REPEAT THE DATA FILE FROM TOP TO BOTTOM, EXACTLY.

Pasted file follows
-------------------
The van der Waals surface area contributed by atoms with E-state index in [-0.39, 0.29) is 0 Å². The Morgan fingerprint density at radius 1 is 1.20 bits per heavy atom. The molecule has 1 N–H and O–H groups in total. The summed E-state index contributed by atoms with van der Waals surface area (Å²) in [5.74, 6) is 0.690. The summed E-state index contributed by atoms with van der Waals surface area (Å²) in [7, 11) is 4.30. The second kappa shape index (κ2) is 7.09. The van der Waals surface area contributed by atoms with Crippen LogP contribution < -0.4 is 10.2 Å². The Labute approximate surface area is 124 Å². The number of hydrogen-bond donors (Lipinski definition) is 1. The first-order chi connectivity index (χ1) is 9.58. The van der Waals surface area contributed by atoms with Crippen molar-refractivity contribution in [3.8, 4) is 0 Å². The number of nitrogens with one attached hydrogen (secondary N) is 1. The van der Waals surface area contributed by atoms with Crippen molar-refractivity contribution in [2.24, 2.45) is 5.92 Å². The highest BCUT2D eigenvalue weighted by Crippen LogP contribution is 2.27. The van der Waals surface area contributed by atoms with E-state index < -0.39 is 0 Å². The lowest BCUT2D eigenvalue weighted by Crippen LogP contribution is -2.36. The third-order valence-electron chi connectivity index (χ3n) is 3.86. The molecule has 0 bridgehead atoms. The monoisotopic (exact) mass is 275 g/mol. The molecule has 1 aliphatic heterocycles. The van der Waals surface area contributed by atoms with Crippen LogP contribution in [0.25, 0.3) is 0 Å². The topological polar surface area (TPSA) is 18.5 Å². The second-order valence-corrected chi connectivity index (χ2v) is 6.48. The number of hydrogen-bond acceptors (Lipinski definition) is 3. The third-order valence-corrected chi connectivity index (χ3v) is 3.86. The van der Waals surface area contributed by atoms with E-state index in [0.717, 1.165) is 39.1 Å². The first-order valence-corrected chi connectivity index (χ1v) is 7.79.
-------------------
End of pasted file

The van der Waals surface area contributed by atoms with E-state index in [-0.39, 0.29) is 0 Å². The Morgan fingerprint density at radius 1 is 1.20 bits per heavy atom. The molecule has 1 N–H and O–H groups in total. The summed E-state index contributed by atoms with van der Waals surface area (Å²) in [5.74, 6) is 0.690. The summed E-state index contributed by atoms with van der Waals surface area (Å²) in [7, 11) is 4.30. The second kappa shape index (κ2) is 7.09. The van der Waals surface area contributed by atoms with Crippen LogP contribution < -0.4 is 10.2 Å². The Labute approximate surface area is 124 Å². The number of hydrogen-bond donors (Lipinski definition) is 1. The first-order chi connectivity index (χ1) is 9.58. The van der Waals surface area contributed by atoms with Crippen molar-refractivity contribution in [3.8, 4) is 0 Å². The number of nitrogens with one attached hydrogen (secondary N) is 1. The van der Waals surface area contributed by atoms with Crippen molar-refractivity contribution in [2.24, 2.45) is 5.92 Å². The highest BCUT2D eigenvalue weighted by Crippen LogP contribution is 2.27. The van der Waals surface area contributed by atoms with E-state index < -0.39 is 0 Å². The lowest BCUT2D eigenvalue weighted by Crippen LogP contribution is -2.36. The third-order valence-electron chi connectivity index (χ3n) is 3.86. The molecule has 0 bridgehead atoms. The monoisotopic (exact) mass is 275 g/mol. The molecule has 1 aliphatic heterocycles. The van der Waals surface area contributed by atoms with Crippen LogP contribution in [0.25, 0.3) is 0 Å². The topological polar surface area (TPSA) is 18.5 Å². The second-order valence-corrected chi connectivity index (χ2v) is 6.48. The number of hydrogen-bond acceptors (Lipinski definition) is 3. The third-order valence-corrected chi connectivity index (χ3v) is 3.86. The van der Waals surface area contributed by atoms with E-state index in [0.717, 1.165) is 39.1 Å². The first-order valence-corrected chi connectivity index (χ1v) is 7.79.